By Nneka Chile
LAGOS (Reuters) – Lagos-based entrepreneur Ogechi Egemonu was selling more than 500,000 naira ($1,219) worth of watches, shoes and handbags on Twitter per week.
Now, with the site suspended by the Nigerian government, Egemonu does not know how she will cope.
Scores of small and medium-sized businesses across Africa’s most populous nation – and largest economy – are reeling from the indefinite suspension of the social media site.
Nigeria announced the suspension on June 4, days after the platform removed a post from President Muhammadu Buhari that threatened to punish regional separatists. Most telecommunications sites have since blocked access.
NOI Polls estimates that 39.6 million Nigerians use Twitter – 20% of them for business advertisement and 18% to look for employment. Experts warn its lack of ready availability – it is accessible using Virtual Private Networks that mask location – could ripple across the economy.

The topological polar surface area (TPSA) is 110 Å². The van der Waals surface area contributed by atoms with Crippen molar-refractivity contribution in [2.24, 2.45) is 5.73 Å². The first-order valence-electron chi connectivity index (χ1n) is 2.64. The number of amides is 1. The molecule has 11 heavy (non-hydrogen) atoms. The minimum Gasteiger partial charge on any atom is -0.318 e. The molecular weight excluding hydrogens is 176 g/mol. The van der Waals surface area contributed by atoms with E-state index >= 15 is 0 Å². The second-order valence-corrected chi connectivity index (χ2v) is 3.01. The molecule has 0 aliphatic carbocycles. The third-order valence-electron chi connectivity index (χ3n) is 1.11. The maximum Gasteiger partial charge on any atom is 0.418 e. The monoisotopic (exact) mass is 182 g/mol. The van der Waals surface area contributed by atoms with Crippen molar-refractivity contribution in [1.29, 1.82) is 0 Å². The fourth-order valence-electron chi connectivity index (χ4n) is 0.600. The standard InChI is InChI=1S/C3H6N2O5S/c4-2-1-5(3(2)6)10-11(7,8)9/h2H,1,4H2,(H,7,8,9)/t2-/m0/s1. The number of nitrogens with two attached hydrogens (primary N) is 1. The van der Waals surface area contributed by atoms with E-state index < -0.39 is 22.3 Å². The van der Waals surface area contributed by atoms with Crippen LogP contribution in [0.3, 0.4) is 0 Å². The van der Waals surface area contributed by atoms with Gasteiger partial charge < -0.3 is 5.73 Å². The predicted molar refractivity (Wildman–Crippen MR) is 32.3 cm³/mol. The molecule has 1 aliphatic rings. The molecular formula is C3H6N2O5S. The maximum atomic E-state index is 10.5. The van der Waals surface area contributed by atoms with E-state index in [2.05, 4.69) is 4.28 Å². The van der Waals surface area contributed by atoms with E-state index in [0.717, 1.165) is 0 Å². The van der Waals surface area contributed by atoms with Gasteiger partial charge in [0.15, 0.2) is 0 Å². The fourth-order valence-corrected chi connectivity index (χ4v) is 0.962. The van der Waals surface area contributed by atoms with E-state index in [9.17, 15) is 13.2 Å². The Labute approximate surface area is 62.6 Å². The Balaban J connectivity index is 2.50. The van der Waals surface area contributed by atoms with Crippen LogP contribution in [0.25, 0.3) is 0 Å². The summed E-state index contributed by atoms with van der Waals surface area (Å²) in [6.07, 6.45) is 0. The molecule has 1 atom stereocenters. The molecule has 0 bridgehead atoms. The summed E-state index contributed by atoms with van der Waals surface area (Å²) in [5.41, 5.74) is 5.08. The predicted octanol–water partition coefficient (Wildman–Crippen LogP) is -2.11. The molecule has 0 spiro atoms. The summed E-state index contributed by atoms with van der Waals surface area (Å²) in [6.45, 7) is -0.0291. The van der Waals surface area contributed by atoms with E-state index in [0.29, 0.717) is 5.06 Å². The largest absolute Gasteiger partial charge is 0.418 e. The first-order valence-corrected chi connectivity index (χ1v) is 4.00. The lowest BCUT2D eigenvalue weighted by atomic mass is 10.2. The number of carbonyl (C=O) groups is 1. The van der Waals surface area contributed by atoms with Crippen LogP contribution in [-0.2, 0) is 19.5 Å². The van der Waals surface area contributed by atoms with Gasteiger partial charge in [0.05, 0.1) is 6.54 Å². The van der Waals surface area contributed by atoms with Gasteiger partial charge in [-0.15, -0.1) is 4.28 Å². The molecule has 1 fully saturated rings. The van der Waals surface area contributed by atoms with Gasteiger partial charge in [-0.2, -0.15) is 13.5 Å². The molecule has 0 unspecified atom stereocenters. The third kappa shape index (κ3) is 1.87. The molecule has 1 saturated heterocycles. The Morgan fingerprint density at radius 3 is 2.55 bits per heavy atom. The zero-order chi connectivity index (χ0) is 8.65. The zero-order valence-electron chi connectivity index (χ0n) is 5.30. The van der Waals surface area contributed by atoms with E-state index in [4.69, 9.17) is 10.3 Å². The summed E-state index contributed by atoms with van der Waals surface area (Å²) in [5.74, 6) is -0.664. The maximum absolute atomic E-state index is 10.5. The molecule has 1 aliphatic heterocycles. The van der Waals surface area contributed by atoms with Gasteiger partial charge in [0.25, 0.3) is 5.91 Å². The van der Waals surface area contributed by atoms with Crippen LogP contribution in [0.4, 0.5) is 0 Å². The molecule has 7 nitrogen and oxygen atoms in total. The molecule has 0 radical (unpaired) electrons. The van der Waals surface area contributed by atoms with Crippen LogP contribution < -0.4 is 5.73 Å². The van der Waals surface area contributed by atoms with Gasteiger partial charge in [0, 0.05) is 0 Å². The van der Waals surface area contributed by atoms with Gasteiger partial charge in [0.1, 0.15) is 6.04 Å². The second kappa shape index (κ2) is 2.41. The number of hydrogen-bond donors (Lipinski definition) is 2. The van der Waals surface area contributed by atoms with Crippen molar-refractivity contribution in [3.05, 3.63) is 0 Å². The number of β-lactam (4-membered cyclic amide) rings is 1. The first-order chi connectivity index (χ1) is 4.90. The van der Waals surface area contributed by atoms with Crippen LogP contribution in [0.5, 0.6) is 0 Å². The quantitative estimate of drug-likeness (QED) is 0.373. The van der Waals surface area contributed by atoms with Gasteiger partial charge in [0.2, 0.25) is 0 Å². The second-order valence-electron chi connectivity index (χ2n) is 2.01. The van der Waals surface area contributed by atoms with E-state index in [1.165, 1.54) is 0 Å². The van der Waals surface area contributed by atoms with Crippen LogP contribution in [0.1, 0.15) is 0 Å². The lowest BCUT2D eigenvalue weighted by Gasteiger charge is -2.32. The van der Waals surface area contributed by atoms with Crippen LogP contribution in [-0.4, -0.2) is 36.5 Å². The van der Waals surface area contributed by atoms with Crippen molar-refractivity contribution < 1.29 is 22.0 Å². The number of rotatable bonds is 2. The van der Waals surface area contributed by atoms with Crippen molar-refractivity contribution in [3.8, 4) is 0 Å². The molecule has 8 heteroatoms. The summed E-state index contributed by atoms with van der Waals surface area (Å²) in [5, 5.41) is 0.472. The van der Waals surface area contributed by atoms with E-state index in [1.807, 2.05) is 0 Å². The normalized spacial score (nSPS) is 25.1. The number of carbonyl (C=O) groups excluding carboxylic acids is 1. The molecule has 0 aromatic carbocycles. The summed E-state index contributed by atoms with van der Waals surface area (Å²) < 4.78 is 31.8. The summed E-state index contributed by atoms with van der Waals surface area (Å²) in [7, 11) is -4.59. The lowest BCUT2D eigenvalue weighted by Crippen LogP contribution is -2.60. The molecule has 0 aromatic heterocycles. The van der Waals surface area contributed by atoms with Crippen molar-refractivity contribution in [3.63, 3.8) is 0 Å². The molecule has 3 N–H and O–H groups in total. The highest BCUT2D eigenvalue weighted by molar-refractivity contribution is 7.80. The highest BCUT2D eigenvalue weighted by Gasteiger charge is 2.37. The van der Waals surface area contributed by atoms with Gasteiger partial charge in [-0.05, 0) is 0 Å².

Parliament’s minority caucus warned the suspension was costing Nigerians “billions of naira on a daily basis.”
“We are looking at a potential loss in their revenue,” Iyeke said, adding that it could further lower living standards amid high inflation.
Information Minister Lai Mohammed last week said that all social media sites must register a local entity and get a license to operate. He cited complaints over lost money as proof that the ban was effective, but said other sites are still available.
($1 = 410.0900 naira)
(Additional reporting by Alexis Akwagyiram and Libby George in Lagos. Writing by Libby George;Editing by Elaine Hardcastle)